Cruise Control: With Denzel and Zemeckis in the Cockpit, <em>Flight</em> Takes Off and Soars at Full Throttle

The smooth landing is our only complaint

Washington in Flight.

Denzel Washington is such a sturdy, reliable actor that his name on the screen has become synonymous with that of hero (with the obvious exception of Training Day). So it’s hard to buy him as a doped-up, alcoholic heel in Flight, an edgy thriller about the responsibility—and inherent culpability—of commercial pilots entrusted with the lives of millions.  I’d place my trust in Denzel in the cockpit any old day while humming “Fly Me to the Moon” at the same time. So it’s not easy to accept him as one of the irresponsible jerks who dangle their passengers in harm’s way. You just sort of trust him to do the right thing, and when he finally does, after more than two hours of soul-searching and moral hand-wringing, you might, like me, have double trouble with plausibility. So I have some minor problems with Flight. But don’t let that deter you. It’s the first film in over a decade by director Robert Zemeckis that guarantees originality, tempo and thrills. You go away satisfied and up to your eyeballs in entertainment. 

Mr. Washington plays Captain Whip Whitaker. He’s a seasoned, charismatic ace with a lot of wings on his uniform. But on the ground, he’s a deeply conflicted catastrophe, with an ex-wife who avoids him like a virus, a son who hates him, and a serious booze and drug problem. He’s also a womanizer with attitude issues, committed to nothing and nobody, who breaks every rule in the pilot’s manual. Snorting coke at dawn after a wild night in bed with a sexy flight attendant, he heads for the airport in pouring rain, stoned to the fins, and boards a 9 a.m. flight from Orlando to Atlanta with 102 passengers onboard. Arrogant enough to think he can outsmart severe turbulence, he ignores the 30-knot winds outside as well as the nervous shakes of his young co-pilot (the always excellent Brian Geraghty), the impaired abilities of Katerina (Nadine Velazquez), the flight attendant he just spent the night with, and the concerned, watchful eyes of senior flight attendant and old family friend Margaret Thomason (Tamara Tunie of TV’s Law and Order: Special Victims Unit). The hydraulic system crashes, the two pilots lose vertical control and the plane plummets in an uncontrolled dive that leaves the passengers screaming in terror. The first 20 minutes of Flight, short-wired for combustion, is one of the hairiest nonstop action sequences ever filmed, proving that in the 12 years since Cast Away, Mr. Zemeckis has forgotten nothing about how to stage the kind of breathtaking live-action fireworks display that keeps an audience paralyzed.

Miraculously, with skill and luck, Mr. Washington heads for an abandoned field and crash-lands in an ear-splitting explosion of fire and metal with 96 survivors. Although his girlfriend is one of the casualties and his co-pilot is crippled for life, the mantle of heroism bestowed on him is worthy of a ticker-tape parade. But before he’s even out of the hospital, the first person he calls is his pony-tailed, overweight hippie drug dealer (an amusing performance by John Goodman), who smuggles in cigarettes, vodka and porn. He may be declared a public hero, but the errant knight’s troubles are just beginning. A crafty airline lawyer for the pilot’s union (Don Cheadle) who specializes in investigating pilot errors sniffs out evidence of criminal negligence, the toxicology report from the hospital blood tests shows alarmingly high alcohol and cocaine levels that could lead to lawsuits against the airline, and despite his bravery, Captain Whitaker faces life in prison on multiple counts of manslaughter. The rest of the movie is about the efforts of his friends and colleagues to help him beat the rap and save his career, his efforts to go straight, and his subsequent self-destruction. And in a subsidiary subplot, he moves to his grandfather’s deserted farmhouse in rural Georgia with a beautiful heroin addict (Kelly Reilly) who tries to rehabilitate him. Every character has a moral ambiguity that keeps the balls in the air, including the exemplary Melissa Leo as the prosecuting attorney who, like all of the others, is not above complicity.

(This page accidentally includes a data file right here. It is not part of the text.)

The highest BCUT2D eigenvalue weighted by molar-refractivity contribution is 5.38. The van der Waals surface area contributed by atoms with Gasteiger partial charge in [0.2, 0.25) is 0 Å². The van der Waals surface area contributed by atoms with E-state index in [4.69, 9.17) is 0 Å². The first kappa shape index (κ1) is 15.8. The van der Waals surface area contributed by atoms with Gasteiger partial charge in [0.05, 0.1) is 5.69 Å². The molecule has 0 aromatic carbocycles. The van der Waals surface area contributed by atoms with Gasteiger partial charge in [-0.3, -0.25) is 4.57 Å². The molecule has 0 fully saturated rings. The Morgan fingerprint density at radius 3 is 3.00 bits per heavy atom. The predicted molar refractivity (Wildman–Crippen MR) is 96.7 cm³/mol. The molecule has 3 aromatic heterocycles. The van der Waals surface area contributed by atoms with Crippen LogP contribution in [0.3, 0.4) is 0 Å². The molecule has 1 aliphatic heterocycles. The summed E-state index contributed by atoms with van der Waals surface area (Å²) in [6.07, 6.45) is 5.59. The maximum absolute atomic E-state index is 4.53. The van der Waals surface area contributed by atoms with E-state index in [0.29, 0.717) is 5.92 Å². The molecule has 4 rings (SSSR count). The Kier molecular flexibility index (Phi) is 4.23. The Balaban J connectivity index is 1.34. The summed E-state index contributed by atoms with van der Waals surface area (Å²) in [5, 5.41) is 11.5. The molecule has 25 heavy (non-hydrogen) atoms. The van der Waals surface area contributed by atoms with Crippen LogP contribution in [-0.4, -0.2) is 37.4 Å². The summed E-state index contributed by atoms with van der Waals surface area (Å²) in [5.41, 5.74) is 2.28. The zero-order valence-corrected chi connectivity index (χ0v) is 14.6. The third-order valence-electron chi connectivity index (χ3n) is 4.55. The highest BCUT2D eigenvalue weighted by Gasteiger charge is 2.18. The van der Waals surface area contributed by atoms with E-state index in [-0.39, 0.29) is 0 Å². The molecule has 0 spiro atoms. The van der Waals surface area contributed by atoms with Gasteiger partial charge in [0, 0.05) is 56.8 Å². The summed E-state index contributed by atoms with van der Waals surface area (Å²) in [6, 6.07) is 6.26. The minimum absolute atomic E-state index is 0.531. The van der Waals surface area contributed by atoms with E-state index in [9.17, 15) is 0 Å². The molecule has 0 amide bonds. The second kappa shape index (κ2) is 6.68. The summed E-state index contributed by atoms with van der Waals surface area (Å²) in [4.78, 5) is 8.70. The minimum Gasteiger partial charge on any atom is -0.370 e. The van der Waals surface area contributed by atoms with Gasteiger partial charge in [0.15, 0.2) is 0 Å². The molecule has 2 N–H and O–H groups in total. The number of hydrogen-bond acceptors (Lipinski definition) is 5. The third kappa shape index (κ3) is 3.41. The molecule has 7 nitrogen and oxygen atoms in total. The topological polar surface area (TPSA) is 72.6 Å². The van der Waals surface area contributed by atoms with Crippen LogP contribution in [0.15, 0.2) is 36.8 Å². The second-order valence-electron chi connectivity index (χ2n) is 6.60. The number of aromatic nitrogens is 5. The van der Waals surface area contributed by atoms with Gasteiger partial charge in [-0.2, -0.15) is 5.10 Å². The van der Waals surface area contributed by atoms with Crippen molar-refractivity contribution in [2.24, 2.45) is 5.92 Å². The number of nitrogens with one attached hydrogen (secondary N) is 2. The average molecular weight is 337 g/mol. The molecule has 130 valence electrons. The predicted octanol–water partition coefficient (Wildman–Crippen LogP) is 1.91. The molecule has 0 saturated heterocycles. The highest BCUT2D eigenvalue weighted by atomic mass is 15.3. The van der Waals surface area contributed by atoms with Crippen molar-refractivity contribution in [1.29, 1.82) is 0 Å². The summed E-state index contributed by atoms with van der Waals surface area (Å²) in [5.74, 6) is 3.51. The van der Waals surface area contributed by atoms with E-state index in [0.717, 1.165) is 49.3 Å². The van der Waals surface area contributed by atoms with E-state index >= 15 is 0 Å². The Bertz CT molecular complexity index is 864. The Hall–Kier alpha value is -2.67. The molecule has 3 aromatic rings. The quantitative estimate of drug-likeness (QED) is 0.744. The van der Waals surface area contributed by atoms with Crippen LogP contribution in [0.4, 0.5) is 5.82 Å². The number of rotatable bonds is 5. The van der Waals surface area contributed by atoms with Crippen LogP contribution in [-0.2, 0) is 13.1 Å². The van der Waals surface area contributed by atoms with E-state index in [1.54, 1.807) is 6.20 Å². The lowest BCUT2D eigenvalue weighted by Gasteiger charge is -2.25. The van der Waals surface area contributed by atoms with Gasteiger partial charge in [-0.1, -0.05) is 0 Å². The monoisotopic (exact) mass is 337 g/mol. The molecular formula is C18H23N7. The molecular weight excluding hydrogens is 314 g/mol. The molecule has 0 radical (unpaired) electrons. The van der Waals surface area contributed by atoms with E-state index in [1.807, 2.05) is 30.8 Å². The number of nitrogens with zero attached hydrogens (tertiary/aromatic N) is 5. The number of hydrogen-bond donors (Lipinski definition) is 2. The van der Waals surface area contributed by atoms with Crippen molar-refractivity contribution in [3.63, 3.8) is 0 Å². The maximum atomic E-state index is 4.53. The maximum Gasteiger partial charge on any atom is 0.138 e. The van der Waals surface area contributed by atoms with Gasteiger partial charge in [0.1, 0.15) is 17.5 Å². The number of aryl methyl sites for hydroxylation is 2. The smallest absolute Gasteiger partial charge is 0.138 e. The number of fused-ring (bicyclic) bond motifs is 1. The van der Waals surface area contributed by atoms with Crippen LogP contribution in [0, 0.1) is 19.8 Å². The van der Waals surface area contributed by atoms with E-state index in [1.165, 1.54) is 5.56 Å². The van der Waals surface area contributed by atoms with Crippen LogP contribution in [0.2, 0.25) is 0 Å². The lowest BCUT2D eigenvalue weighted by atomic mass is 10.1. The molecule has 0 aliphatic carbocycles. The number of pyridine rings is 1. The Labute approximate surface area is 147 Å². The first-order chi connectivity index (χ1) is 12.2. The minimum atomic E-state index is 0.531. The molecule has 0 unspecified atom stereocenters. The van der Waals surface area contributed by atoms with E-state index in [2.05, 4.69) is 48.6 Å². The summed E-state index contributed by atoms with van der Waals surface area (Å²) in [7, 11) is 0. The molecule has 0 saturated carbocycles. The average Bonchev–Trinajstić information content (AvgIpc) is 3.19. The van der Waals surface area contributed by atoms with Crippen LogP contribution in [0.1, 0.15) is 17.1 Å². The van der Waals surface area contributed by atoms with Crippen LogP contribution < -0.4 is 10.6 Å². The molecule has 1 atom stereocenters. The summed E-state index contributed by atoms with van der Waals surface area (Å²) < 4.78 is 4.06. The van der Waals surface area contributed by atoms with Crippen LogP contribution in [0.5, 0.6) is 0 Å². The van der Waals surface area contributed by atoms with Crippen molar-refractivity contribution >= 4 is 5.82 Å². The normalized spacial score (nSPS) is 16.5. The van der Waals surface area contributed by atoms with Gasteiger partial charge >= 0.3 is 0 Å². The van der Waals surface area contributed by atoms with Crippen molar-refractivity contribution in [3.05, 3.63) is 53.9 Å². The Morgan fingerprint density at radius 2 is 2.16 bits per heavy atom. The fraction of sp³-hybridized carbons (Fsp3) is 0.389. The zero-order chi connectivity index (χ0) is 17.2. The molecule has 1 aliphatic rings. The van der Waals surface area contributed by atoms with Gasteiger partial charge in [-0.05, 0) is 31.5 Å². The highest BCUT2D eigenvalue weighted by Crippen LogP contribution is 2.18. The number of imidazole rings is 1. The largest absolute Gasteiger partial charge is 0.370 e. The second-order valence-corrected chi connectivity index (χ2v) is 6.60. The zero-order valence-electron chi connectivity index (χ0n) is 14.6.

In less capable hands, Flight would undoubtedly seem like a series of rehashed themes from other movies. But the high level of craftsmanship from the fine cast and crew—particularly Mr. Zemeckis’s slick and controlled direction, and the nuanced details and tonal shifts in a terrific screenplay by John Gatins that is both carefully researched and extremely clear—all add up to unexpected levels of sophistication. Certainly Denzel Washington’s charm and unimpeachable sense of decency help the viewer sympathize with an otherwise flawed character who—let’s be honest—is basically little more than a despicable and delusional lout. (One can only wonder what a different movie it would have been with an edgier actor like Robert Mitchum or Burt Lancaster in the role.)

My biggest problem with Flight is not the unanswered questions it raises, but the eleventh-hour epiphany just in time for a happy ending. Maybe I’m naturally cynical, but I simply don’t believe that people are basically good at heart—and I don’t buy into sudden salvation. Otherwise, Flight is one hell of an entertainment.


Running Time 138 minutes

Written by John Gatins

Directed by Robert Zemeckis

Starring Nadine Velazquez, Denzel Washington and Carter Cabassa



Cruise Control: With Denzel and Zemeckis in the Cockpit, <em>Flight</em> Takes Off and Soars at Full Throttle